Directed By: Michael Curtiz, William Keighley
Starring: Errol Flynn, Olivia de Havilland, Basil Rathbone
Tag line: "Only the rainbow can duplicate its brilliance!"
Trivia: Michael Curtiz took over from director William Keighley when the producers felt that the action scenes lacked impact
The casting of Errol Flynn as the title character in 1938’s The Adventures of Robin Hood was a stroke of pure genius. After watching this classic adventure film, I came away with the distinct impression that, in a past life, Errol Flynn was Robin Hood.
With King Richard (Ian Hunter) off fighting the crusades, his younger brother, Prince John (Claude Rains), ascends to the throne of England, unlawfully seizing control of the Kingdom in Richard’s absence. Aided by Sir Guy of Gisbourne (Basil Rathbone) and the High Sheriff of Nottingham (Melville Cooper), John imposes a round of crippling taxes, the money from which he uses to solidify his power. With the rich getting richer and the poor more destitute than ever, Sir Robin of Locksley (Errol Flynn) decides enough is enough, and takes a stand against John and his henchmen. As a result, Sir Robin becomes a wanted man, now known throughout the kingdom as Robin Hood. Robin is joined in his rebellion by such faithful friends as Little John (Alan Hale), Friar Tuck (Eugene Palette) and Will Scarlet (Patric Knowles), and even gains the admiration of Maid Marion (Olivia de Havilland), a member of the Royal Court, with whom he falls in love. But Marion is also being wooed by the sinister Sir Guy, who was promised her hand in marriage by Prince John. Will Robin Hood save England from the tyrannical John and rescue Marion before she becomes Sir Guy’s wife? With the help of his Merry Men, he just might!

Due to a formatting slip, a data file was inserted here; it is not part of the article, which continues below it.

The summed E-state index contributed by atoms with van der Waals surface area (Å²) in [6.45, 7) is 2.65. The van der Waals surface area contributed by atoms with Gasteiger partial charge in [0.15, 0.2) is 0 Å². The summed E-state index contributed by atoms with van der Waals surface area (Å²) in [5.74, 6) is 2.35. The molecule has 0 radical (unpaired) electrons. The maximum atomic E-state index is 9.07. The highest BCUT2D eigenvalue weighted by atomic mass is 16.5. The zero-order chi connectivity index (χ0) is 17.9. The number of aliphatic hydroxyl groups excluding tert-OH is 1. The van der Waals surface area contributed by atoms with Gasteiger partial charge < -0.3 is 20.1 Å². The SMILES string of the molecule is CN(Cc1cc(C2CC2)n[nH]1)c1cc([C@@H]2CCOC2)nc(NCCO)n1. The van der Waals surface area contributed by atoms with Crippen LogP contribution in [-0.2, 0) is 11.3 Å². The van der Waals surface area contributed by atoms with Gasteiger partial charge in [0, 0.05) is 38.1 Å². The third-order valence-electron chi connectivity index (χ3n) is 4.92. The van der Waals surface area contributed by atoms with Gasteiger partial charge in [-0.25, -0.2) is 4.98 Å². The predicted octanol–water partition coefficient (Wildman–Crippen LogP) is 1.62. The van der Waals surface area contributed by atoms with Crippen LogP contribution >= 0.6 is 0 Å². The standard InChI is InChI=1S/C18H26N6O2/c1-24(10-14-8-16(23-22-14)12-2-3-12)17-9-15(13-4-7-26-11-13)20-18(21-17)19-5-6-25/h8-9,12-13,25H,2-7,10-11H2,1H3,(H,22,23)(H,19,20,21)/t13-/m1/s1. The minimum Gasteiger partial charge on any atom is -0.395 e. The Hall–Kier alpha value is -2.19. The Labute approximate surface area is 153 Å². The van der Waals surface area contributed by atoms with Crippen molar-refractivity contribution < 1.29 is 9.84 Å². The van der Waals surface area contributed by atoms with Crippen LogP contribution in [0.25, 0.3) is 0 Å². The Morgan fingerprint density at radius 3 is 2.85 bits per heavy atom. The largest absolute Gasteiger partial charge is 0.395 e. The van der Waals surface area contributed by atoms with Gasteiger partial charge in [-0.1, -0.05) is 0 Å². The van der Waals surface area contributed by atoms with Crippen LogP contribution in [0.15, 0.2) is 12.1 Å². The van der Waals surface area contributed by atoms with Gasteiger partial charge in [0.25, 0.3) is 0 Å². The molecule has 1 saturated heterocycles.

The Adventures of Robin Hood may be the perfect adventure film, from its rousing action scenes (at one point, Robin invites himself to Prince John’s banquet, only to fight his way out a few moments later when the Royal guards descend upon him) to its vibrant costumes and sets, which look absolutely stunning in Technicolor. Along with Flynn’s flawless portrayal of Robin Hood, the supporting cast also shines. As noble as she is alluring, it’s easy to see why Robin fell for Olivia de Havilland’s Maid Marion, and Basil Rathbone is at his evil best as Sir Guy, delivering his lines as regally as any villain in motion picture history. As for Robin’s Merry Men, Alan Hale, who plays Little John, has always been a particular favorite of mine. Aside from his great performance in this film, he was also solid in movies like The Fighting 69th (with James Cagney) and The Private Lives of Elizabeth and Essex (again with Flynn, as well as Bette Davis). Besides, I grew up watching Gilligan’s Island on TV, which co-starred Hale’s son, also named Alan, and he was the spitting image of his father. And where would The Adventures of Robin Hood have been without Claude Rains’ slimy Prince John? In nearly every role, the supporting cast of The Adventures of Robin Hood is as strong as could be expected.
But no more so than Flynn himself, and one of the great joys of The Adventures of Robin Hood is seeing him at the height of his abilities, taking on the role he seemed born to play. Whether battling it out with Sir Guy (the final showdown between the two remains one of the cinema’s finest swordfights) or winning the heart of his leading lady, Errol Flynn completely embodied the part of Robin Hood, and few actors have ever been as magnificently heroic as he was here. I've seen him in other movies, where he gave other fine performances, yet for me, Errol Flynn will always be Robin Hood.